Capitalism is dead.
And I'm not surprised.
I'll explain why in a minute, but first here's Capitalism's obituary. It's the New York Times' lead story on the bailout of A.I.G....
WASHINGTON -- Fearing a financial crisis worldwide, the Federal Reserve reversed course on Tuesday and agreed to an $85 billion bailout that would give the government control of the troubled insurance giant American International Group.
The decision, only two weeks after the Treasury took over the federally chartered mortgage finance companies Fannie Mae and Freddie Mac, is the most radical intervention in private business in the central bank's history.
With time running out after A.I.G. failed to get a bank loan to avoid bankruptcy, Treasury Secretary Henry M. Paulson Jr. and the Fed chairman, Ben S. Bernanke, convened a meeting with House and Senate leaders on Capitol Hill about 6:30 p.m. Tuesday to explain the rescue plan. They emerged just after 7:30 p.m. with Mr. Paulson and Mr. Bernanke looking grim, but with top lawmakers initially expressing support for the plan. But the bailout is likely to prove controversial, because it effectively puts taxpayer money at risk while protecting bad investments made by A.I.G. and other institutions it does business with.
Hmm... "...the bailout is likely to prove controversial, because it effectively puts taxpayer money at risk while protecting bad investments made by A.I.G. and other institutions it does business with."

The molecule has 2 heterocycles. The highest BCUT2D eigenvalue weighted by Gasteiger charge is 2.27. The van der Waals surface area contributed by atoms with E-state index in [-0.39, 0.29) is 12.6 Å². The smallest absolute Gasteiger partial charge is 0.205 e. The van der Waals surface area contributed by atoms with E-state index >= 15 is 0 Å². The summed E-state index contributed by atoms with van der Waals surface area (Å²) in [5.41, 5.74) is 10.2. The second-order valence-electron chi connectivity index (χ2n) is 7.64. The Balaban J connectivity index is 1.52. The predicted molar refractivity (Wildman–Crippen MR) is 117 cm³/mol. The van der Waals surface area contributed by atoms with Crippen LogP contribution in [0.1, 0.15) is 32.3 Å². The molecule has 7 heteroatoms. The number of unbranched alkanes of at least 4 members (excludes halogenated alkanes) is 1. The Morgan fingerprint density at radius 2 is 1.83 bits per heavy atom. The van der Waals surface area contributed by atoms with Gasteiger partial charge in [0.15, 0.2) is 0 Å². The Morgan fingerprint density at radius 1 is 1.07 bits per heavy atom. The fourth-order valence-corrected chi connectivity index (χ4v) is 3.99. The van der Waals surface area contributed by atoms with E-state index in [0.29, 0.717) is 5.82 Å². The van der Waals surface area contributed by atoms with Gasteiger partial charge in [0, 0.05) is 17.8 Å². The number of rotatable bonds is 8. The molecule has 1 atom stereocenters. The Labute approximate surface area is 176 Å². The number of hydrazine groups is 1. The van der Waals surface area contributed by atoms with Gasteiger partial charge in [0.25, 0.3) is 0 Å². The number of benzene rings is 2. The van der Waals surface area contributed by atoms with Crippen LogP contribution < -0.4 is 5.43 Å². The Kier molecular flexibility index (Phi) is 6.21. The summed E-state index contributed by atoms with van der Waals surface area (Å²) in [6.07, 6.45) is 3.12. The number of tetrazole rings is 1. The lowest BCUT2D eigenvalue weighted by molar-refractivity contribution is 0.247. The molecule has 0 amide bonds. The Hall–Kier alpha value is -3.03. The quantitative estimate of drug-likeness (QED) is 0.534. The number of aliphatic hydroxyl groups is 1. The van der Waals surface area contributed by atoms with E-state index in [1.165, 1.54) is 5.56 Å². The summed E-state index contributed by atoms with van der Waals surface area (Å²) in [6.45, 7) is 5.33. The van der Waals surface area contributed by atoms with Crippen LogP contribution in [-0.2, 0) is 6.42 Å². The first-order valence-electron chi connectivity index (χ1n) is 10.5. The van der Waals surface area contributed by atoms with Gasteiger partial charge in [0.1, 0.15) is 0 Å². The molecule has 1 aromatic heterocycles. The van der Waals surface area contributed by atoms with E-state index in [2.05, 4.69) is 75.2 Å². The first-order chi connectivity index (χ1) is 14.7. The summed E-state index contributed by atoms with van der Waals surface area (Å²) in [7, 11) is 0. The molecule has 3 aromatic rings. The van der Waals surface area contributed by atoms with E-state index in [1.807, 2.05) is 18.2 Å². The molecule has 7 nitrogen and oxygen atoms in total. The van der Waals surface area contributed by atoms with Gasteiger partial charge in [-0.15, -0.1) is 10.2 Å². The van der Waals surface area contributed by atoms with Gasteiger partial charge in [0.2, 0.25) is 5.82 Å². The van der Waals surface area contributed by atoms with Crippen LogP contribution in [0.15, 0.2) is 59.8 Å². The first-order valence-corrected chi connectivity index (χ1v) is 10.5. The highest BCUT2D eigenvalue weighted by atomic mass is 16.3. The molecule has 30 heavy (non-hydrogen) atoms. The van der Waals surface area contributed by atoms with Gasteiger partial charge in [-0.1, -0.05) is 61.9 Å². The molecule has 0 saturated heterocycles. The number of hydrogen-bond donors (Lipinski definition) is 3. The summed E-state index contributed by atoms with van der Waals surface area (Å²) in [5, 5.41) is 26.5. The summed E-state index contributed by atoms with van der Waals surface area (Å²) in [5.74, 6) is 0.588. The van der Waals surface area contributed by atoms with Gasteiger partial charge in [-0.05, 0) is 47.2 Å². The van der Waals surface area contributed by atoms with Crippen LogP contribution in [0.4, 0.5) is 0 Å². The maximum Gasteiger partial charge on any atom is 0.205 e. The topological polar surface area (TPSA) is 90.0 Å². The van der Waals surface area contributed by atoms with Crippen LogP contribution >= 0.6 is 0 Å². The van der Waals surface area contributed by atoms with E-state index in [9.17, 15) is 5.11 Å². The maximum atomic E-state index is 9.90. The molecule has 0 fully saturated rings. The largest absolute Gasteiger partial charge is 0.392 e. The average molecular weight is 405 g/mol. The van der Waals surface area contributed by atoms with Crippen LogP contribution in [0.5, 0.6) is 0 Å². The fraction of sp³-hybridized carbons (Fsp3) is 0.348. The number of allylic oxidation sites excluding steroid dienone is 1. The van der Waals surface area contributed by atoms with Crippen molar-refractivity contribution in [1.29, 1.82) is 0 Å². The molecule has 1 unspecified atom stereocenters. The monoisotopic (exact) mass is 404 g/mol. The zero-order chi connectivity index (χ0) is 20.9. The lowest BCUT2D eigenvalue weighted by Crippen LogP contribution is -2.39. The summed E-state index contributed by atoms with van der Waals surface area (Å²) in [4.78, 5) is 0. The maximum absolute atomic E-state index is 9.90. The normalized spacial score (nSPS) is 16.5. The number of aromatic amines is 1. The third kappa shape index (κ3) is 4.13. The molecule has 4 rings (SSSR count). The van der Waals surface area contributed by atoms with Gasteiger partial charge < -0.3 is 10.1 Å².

Controversial? No. Not to me. Confirmational. That's what it is.
It confirms that our nation is not willing to let Capitalism be Capitalism, except for us little guys of course. But here's the thing. If Capitalism isn't Capitalism for the Big Guys, then it isn't Capitalism for the little guys either.
Just like there's no such thing as being a little bit pregnant, there's no such thing as having a little Capitalism over here and a little Socialism over there. You can't have two economic systems operating in one country at the same time, at least not if "all men are created equal" is written in that country's founding documents.
Sorry, my friends. You either have Capitalism or you don't.
And here in the USA, we no longer have it. It's dead.
Think about this. Our government has just decided -- without asking any of us, including our Congressional representatives -- that $85 billion more of our money should be used to cover the actions of (and pardon the unsophisticated language here) stupid, greedy, criminal people. Stupid, because they didn't have a clue that what they were doing would have such negative consequences. Greedy, because all they could see were short term dollar signs in front of their eyes. Criminal, because they just robbed you and me of $85 billion dollars by holding a "we're too big to fail" gun to the head of the US government.
They should have let A.I.G. fail, because -- if that had brought about the collapse of the global economic system -- that would have just sped up our journey to a point of systemic collapse we are destined to reach anyway. I say destined to reach not because it's God's will but because no system can continue to function when its fundamental design is flawed. You see, the current global economic system is based on a fundamental assumption that -- while it was true when the system was first set up -- is no longer true today.